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Wednesday, October 6, 2010

Poet of the Brush

Nearly every town in America, and probably the rest of the world too, has somewhere within its confines, perhaps right in its center, a monument.  Sometimes it's a tribute to veterans of a war or two ago, sometimes it's meant to honor all who have served their country in one way or another.  Sometimes it is erected to honor a certain individual.  In any case, it has served also to keep some talented sculptor happy and healthy for a time.

In the small French town of Moret-sur-Loing there is erected the bust of the town's most outstanding citizen.  He was not a military hero, a wealthy businessman, nor an influential diplomat.  He was a painter. His name is Alfred Sisley.  He died there in 1899, a destitute invalid, suffering from rheumatism and throat cancer.  He spent the last 28 years of his life living in and painting the small community with a serene sensitivity that earned him the title the "Poet of the Brush".

Sisley was born in Paris in 1839, the son of well-to-do English parents.  His father was a successful silk merchant. He served a brief apprenticeship in London trying without much luck to learn the family business.  Perhaps it was little wonder.  His heart wasn't in it. He spent most of his time in museums studying the landscapes of Constable and Turner.  He wanted to be a painter.  In 1862, with his father's blessing and financial support, Sisley returned to Paris to enroll in classes taught by the academician, Charles Gleyre.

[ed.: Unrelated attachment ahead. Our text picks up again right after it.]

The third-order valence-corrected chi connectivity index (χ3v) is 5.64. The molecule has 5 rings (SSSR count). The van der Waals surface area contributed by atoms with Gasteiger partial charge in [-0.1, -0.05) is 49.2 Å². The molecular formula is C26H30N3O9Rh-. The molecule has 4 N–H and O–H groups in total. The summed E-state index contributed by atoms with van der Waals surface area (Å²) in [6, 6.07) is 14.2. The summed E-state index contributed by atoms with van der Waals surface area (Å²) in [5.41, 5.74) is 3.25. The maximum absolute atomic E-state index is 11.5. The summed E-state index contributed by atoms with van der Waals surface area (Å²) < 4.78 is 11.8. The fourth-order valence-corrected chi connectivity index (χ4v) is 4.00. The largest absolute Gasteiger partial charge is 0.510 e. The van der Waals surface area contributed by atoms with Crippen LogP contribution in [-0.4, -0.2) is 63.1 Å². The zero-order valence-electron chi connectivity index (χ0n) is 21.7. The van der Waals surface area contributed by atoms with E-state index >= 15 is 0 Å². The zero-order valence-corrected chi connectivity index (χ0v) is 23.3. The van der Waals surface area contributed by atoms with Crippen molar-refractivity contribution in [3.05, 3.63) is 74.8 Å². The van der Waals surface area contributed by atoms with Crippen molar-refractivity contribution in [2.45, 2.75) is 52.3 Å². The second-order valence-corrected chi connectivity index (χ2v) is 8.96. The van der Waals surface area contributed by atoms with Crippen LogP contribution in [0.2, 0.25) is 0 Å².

Alfred Sisley, 1882

It was not an obvious choice.  Gleyre was a history painter and considered landscapes decadent art.  But tuition was minimal and Gleyre was indulgent.  He had to have been, given the fact that he numbered amongst his students the likes of Claude Monet, Auguste Renoir, and Frederic Bazille. Sisley fell into this group of future Impressionists and grew with them and their nascent movement.  During the 1860s he painted with them in Marlotte, near the forests of Fountainbleu. He also displayed with them in the various Impressionist shows.  He lived comfortably on his father's money.

Avenue of Chestnut Trees near La Celle-Saint-Cloud,
 1865, Alfred Sisley

However, during the Franco-Prussian War of 1870-71, Sisley's father's business was ruined and he died shortly thereafter in bankruptcy.  Sisley and his family lived in poverty the rest of his life.  Sisley also lived in the shadow of the much more daring Monet the rest of his life.  He seldom sold any work and when he did it was for a pittance.  And, while Monet lived long enough for Impressionism and his contribution to it to gain him some acclaim and wealth, Sisley didn't.  However, the English influence of Turner and of Constable is forever present in all his works and his paintings constitute a rare and expressive blending of the English and French landscape traditions.

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